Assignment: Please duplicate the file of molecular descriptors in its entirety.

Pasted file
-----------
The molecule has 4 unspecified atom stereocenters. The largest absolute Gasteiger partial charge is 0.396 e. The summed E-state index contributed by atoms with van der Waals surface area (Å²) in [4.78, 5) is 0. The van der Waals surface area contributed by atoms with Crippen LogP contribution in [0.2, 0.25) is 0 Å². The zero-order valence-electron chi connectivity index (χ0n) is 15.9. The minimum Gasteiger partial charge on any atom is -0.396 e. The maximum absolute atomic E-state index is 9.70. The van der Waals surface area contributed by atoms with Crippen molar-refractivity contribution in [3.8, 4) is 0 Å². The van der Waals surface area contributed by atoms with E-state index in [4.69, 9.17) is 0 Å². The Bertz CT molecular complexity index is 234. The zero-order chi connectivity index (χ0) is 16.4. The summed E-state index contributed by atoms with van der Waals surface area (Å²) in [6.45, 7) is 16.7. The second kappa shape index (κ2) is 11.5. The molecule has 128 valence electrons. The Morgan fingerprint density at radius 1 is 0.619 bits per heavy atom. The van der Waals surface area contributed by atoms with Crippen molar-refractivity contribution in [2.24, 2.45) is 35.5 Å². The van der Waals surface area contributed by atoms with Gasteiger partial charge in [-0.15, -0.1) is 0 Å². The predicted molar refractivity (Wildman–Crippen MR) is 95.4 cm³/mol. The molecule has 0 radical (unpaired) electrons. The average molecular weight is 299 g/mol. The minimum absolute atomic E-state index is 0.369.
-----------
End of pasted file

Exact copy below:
The molecule has 4 unspecified atom stereocenters. The largest absolute Gasteiger partial charge is 0.396 e. The summed E-state index contributed by atoms with van der Waals surface area (Å²) in [4.78, 5) is 0. The van der Waals surface area contributed by atoms with Crippen LogP contribution in [0.2, 0.25) is 0 Å². The zero-order valence-electron chi connectivity index (χ0n) is 15.9. The minimum Gasteiger partial charge on any atom is -0.396 e. The maximum absolute atomic E-state index is 9.70. The van der Waals surface area contributed by atoms with Crippen molar-refractivity contribution in [3.8, 4) is 0 Å². The van der Waals surface area contributed by atoms with E-state index in [4.69, 9.17) is 0 Å². The Bertz CT molecular complexity index is 234. The zero-order chi connectivity index (χ0) is 16.4. The summed E-state index contributed by atoms with van der Waals surface area (Å²) in [6.45, 7) is 16.7. The second kappa shape index (κ2) is 11.5. The molecule has 128 valence electrons. The Morgan fingerprint density at radius 1 is 0.619 bits per heavy atom. The van der Waals surface area contributed by atoms with Crippen molar-refractivity contribution in [2.24, 2.45) is 35.5 Å². The van der Waals surface area contributed by atoms with Gasteiger partial charge in [-0.15, -0.1) is 0 Å². The predicted molar refractivity (Wildman–Crippen MR) is 95.4 cm³/mol. The molecule has 0 radical (unpaired) electrons. The average molecular weight is 299 g/mol. The minimum absolute atomic E-state index is 0.369.